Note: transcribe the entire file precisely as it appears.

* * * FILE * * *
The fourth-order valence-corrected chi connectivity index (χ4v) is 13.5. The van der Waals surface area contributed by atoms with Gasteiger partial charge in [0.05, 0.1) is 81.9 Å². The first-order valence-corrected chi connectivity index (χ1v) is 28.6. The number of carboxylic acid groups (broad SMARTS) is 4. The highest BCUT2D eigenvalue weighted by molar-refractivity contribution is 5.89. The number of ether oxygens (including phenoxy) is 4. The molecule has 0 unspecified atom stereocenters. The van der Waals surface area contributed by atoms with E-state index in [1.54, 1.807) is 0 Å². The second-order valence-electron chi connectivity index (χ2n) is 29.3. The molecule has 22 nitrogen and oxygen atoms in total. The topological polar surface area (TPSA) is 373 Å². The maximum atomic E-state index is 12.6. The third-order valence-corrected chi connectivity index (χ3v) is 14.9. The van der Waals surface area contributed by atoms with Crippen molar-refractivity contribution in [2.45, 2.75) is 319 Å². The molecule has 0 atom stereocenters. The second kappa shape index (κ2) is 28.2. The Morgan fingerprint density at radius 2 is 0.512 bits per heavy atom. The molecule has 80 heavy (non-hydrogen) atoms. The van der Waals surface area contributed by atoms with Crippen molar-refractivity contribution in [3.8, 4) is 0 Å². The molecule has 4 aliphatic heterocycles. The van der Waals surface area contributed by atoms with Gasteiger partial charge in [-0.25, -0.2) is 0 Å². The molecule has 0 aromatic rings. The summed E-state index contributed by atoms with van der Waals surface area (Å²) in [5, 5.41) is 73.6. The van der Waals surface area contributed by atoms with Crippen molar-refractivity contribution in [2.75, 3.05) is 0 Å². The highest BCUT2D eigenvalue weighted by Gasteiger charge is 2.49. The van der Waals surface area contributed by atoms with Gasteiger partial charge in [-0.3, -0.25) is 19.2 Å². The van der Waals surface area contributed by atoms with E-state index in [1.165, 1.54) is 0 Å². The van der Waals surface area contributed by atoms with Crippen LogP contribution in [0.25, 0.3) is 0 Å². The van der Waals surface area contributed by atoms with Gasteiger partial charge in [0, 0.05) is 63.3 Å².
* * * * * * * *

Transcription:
The fourth-order valence-corrected chi connectivity index (χ4v) is 13.5. The van der Waals surface area contributed by atoms with Gasteiger partial charge in [0.05, 0.1) is 81.9 Å². The first-order valence-corrected chi connectivity index (χ1v) is 28.6. The number of carboxylic acid groups (broad SMARTS) is 4. The highest BCUT2D eigenvalue weighted by molar-refractivity contribution is 5.89. The number of ether oxygens (including phenoxy) is 4. The molecule has 0 unspecified atom stereocenters. The van der Waals surface area contributed by atoms with E-state index in [1.54, 1.807) is 0 Å². The second-order valence-electron chi connectivity index (χ2n) is 29.3. The molecule has 22 nitrogen and oxygen atoms in total. The topological polar surface area (TPSA) is 373 Å². The maximum atomic E-state index is 12.6. The third-order valence-corrected chi connectivity index (χ3v) is 14.9. The van der Waals surface area contributed by atoms with Crippen molar-refractivity contribution in [2.45, 2.75) is 319 Å². The molecule has 0 atom stereocenters. The second kappa shape index (κ2) is 28.2. The Morgan fingerprint density at radius 2 is 0.512 bits per heavy atom. The molecule has 80 heavy (non-hydrogen) atoms. The van der Waals surface area contributed by atoms with Crippen molar-refractivity contribution in [3.8, 4) is 0 Å². The molecule has 4 aliphatic heterocycles. The van der Waals surface area contributed by atoms with Gasteiger partial charge in [-0.25, -0.2) is 0 Å². The molecule has 0 aromatic rings. The summed E-state index contributed by atoms with van der Waals surface area (Å²) in [5, 5.41) is 73.6. The van der Waals surface area contributed by atoms with Crippen molar-refractivity contribution in [2.75, 3.05) is 0 Å². The highest BCUT2D eigenvalue weighted by Gasteiger charge is 2.49. The van der Waals surface area contributed by atoms with Gasteiger partial charge in [-0.3, -0.25) is 19.2 Å². The van der Waals surface area contributed by atoms with E-state index in [1.165, 1.54) is 0 Å². The van der Waals surface area contributed by atoms with Crippen LogP contribution in [0.25, 0.3) is 0 Å². The van der Waals surface area contributed by atoms with Gasteiger partial charge in [0, 0.05) is 63.3 Å².